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1936 penny depicting George V

The history of the British penny (1240 of a pound sterling) from 1901 to 1970 saw it remain a large bronze coin throughout that time, with the obverse depicting the monarch and the reverse Britannia. The obverse from 1902 to 1910 featured George William de Saulles's depiction of Edward VII, followed by Bertram Mackennal's portrait of George V. No pennies were produced for commerce in 1933, as there were a sufficient number in circulation. At least seven were struck for placement beneath foundation stones and in museums. Edward VIII's short reign is represented only by a single pattern coin, dated 1937. That year, a new obverse design depicting George VI by Humphrey Paget went into use. From 1953, the penny bore Mary Gillick's portrait of Elizabeth II. The officials who planned decimalisation in the 1960s did not favour keeping the large bronze penny. It quickly went out of use after Decimal Day, 15 February 1971, and was demonetised on 31 August 1971. ( Full article... )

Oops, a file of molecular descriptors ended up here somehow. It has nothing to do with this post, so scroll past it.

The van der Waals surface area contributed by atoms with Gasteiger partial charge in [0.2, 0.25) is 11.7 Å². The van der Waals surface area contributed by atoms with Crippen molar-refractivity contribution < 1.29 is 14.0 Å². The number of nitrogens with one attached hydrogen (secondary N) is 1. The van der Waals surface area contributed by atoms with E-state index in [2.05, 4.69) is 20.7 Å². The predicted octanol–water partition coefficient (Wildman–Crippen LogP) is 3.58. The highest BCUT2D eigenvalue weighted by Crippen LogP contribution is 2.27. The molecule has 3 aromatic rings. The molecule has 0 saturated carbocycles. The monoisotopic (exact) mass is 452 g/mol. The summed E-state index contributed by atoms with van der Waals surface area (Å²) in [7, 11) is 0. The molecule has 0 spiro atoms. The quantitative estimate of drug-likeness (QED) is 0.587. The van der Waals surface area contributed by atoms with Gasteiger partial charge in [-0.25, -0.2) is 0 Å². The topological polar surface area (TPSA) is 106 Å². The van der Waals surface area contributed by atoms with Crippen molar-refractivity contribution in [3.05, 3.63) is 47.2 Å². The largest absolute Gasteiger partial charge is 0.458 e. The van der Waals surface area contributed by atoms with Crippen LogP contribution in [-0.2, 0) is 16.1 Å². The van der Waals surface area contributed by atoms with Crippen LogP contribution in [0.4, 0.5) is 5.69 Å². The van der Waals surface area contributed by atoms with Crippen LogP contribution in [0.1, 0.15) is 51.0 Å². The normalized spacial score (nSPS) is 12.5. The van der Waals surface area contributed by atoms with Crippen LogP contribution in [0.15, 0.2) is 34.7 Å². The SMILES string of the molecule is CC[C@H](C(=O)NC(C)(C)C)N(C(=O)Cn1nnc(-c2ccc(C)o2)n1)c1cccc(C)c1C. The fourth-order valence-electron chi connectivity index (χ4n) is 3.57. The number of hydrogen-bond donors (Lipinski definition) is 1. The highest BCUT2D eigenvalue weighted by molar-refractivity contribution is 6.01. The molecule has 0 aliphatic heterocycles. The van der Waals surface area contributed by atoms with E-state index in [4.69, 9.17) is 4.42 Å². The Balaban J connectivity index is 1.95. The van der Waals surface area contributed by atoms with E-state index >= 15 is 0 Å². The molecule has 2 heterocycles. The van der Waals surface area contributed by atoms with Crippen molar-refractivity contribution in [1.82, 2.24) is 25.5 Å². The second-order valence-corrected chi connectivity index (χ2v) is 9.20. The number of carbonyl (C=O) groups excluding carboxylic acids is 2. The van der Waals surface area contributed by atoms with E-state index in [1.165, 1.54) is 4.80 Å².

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January 26 : Australia Day (1788); Republic Day in India (1950)

William Bligh
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Today's featured picture

Gorky Park is a park in central Moscow, Russia, inaugurated in 1928 following the use of the site in 1923 for the First All-Russian Agricultural and Handicraft Industries Exhibition. The park was named after the writer and political activist Maxim Gorky. It underwent a major reconstruction in 2011; nearly all the amusement rides and other attractions were removed, extensive lawns and flower beds were created, and new roadways were laid. A 15,000 m2 (160,000 sq ft) ice rink was installed at the same time. This picture shows the colonnaded main portal of Gorky Park.

Photograph credit: Alexander Savin

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